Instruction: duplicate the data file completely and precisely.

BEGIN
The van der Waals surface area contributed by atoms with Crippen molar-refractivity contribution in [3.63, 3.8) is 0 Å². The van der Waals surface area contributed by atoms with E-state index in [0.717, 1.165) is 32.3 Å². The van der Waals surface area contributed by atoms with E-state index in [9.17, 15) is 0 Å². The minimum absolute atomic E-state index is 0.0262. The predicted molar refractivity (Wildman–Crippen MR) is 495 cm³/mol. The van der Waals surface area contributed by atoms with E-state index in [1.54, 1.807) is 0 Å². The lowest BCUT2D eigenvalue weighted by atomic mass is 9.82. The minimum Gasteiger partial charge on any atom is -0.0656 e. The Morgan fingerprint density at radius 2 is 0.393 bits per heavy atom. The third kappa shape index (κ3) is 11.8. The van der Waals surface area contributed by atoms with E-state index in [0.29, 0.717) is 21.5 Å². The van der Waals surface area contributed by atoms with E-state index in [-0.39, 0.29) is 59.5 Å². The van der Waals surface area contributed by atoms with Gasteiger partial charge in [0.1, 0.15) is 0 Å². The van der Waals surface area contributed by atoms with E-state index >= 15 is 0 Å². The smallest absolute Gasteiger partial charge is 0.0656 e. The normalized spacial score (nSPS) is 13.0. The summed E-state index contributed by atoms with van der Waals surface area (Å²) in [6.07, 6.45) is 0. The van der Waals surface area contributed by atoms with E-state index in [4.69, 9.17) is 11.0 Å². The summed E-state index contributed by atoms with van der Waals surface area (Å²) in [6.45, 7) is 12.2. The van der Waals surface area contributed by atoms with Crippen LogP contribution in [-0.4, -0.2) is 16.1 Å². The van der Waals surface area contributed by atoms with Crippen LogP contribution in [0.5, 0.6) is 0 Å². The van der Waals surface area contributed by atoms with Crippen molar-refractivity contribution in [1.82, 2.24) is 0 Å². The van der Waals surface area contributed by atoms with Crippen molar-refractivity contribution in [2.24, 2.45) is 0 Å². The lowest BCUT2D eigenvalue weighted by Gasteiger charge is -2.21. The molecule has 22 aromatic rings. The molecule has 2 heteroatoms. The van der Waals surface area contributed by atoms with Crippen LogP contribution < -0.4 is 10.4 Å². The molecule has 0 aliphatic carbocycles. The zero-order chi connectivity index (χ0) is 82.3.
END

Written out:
The van der Waals surface area contributed by atoms with Crippen molar-refractivity contribution in [3.63, 3.8) is 0 Å². The van der Waals surface area contributed by atoms with E-state index in [0.717, 1.165) is 32.3 Å². The van der Waals surface area contributed by atoms with E-state index in [9.17, 15) is 0 Å². The minimum absolute atomic E-state index is 0.0262. The predicted molar refractivity (Wildman–Crippen MR) is 495 cm³/mol. The van der Waals surface area contributed by atoms with E-state index in [1.54, 1.807) is 0 Å². The lowest BCUT2D eigenvalue weighted by atomic mass is 9.82. The minimum Gasteiger partial charge on any atom is -0.0656 e. The Morgan fingerprint density at radius 2 is 0.393 bits per heavy atom. The third kappa shape index (κ3) is 11.8. The van der Waals surface area contributed by atoms with E-state index in [0.29, 0.717) is 21.5 Å². The van der Waals surface area contributed by atoms with E-state index in [-0.39, 0.29) is 59.5 Å². The van der Waals surface area contributed by atoms with Gasteiger partial charge in [0.1, 0.15) is 0 Å². The van der Waals surface area contributed by atoms with E-state index >= 15 is 0 Å². The smallest absolute Gasteiger partial charge is 0.0656 e. The normalized spacial score (nSPS) is 13.0. The summed E-state index contributed by atoms with van der Waals surface area (Å²) in [6.07, 6.45) is 0. The van der Waals surface area contributed by atoms with E-state index in [4.69, 9.17) is 11.0 Å². The summed E-state index contributed by atoms with van der Waals surface area (Å²) in [6.45, 7) is 12.2. The van der Waals surface area contributed by atoms with Crippen LogP contribution in [-0.4, -0.2) is 16.1 Å². The van der Waals surface area contributed by atoms with Crippen LogP contribution in [0.5, 0.6) is 0 Å². The van der Waals surface area contributed by atoms with Crippen molar-refractivity contribution in [1.82, 2.24) is 0 Å². The van der Waals surface area contributed by atoms with Crippen molar-refractivity contribution in [2.24, 2.45) is 0 Å². The lowest BCUT2D eigenvalue weighted by Gasteiger charge is -2.21. The molecule has 22 aromatic rings. The molecule has 2 heteroatoms. The van der Waals surface area contributed by atoms with Crippen LogP contribution < -0.4 is 10.4 Å². The molecule has 0 aliphatic carbocycles. The zero-order chi connectivity index (χ0) is 82.3.